If fiscal restraint was the only measure of good government, Mao Tse Tung would be up there with the best of them. Mao, like Kevin Rudd, was proud to call himself a fiscal conservative:
Thrift should be the guiding principle in our government expenditure. It should be made clear to all government workers that corruption and waste are very great crimes.
Mao’s error was not fiscal but philosophical. He rejected the ‘dangerous tendency’ of liberalism in the mistaken belief that self-interest was hostile to the collective interest.
Liberalism is extremely harmful in a revolutionary collective… it robs the revolutionary ranks of compact organisation and strict discipline, prevents policies from being carried through and alienates the Party organisations from the masses which the Party leads.
David Kemp’s Alfred Deakin lecture last week was a timely reminder that the liberal governments do not discharge their responsibilities merely by exercising fiscal discipline. He challenges the current obsession with gotcha politics:
Our political rhetoric often seems to suggest that good government is simply doing after the election what the party promised before, of finding and carrying out a mandate, almost regardless of what it has a mandate to do. Promises should be kept, but it is the content and ultimately the effect of policies that matter.
Sound budgeting is a moral imperative, demonstrating respect for those who were called upon to pay for government. Ultimately, however, liberalism’s main purpose is the empowerment of self-interest.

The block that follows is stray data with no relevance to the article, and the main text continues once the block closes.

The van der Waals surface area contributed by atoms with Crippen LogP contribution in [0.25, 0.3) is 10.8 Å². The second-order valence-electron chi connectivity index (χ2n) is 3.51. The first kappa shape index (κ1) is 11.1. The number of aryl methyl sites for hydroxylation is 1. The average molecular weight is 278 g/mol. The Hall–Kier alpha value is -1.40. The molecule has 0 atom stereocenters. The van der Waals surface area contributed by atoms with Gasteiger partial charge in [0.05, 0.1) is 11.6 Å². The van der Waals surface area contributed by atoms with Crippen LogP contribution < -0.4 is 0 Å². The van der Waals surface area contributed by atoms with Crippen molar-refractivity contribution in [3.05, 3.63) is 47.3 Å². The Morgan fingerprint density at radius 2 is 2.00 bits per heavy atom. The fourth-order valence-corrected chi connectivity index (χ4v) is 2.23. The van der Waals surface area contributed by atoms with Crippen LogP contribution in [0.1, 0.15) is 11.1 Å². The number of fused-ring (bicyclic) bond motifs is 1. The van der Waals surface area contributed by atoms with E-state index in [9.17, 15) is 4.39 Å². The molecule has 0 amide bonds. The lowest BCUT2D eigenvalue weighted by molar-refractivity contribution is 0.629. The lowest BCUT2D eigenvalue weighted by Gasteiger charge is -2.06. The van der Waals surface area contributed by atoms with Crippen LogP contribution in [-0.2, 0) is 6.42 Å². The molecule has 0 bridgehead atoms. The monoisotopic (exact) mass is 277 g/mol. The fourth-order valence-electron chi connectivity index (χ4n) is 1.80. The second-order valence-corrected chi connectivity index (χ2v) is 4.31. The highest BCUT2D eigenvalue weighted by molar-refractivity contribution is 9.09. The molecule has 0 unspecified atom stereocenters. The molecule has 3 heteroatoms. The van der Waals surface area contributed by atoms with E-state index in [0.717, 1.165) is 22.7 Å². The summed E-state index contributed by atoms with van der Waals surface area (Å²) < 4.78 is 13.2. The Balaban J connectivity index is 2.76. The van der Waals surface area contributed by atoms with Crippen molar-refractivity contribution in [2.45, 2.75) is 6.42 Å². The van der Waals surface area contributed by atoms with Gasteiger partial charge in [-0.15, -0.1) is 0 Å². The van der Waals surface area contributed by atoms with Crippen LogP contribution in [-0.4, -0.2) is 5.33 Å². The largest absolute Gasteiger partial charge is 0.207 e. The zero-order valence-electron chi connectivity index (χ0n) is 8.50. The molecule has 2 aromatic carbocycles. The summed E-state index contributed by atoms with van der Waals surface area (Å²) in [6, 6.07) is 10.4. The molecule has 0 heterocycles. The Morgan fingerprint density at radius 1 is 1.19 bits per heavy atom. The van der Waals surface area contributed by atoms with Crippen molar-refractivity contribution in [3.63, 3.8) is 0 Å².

For Menzies, liberal thought and good government were all about the elevation of the individual. The public interest, he believed, consisted in the shared interests of each of the individuals who made up society. While every individual was different, and each had, Menzies believed, a divine spark within them, each shared common interests which it was the obligation of government to attempt to advance…
Menzies brought back to the centre of Australian politics and government, through the Liberal Party, the understanding that the power of creativity, innovation and invention, of enterprise, and entrepreneurship that drove economic and social progress came from the individual and nowhere else, and that it was the shared interest of all, the public interest, for government policy to recognise that freedom was essential for those capacities to be expressed.
Economic liberalism was but one aspect of his wider philosophy of government and society. His emphasis on choice in health, education, housing, low debt, restraint in spending, his belief in private enterprise, reward for effort and opposition to centralised economic planning, all reflected his deep sense of the spirit of liberal thought – that people knew their own best interests, that education and reason would empower them to achieve these interests, and that Australia would thrive if government supported them in their endeavours by good laws and honest administration.
Kemp’s speech repays reading in full.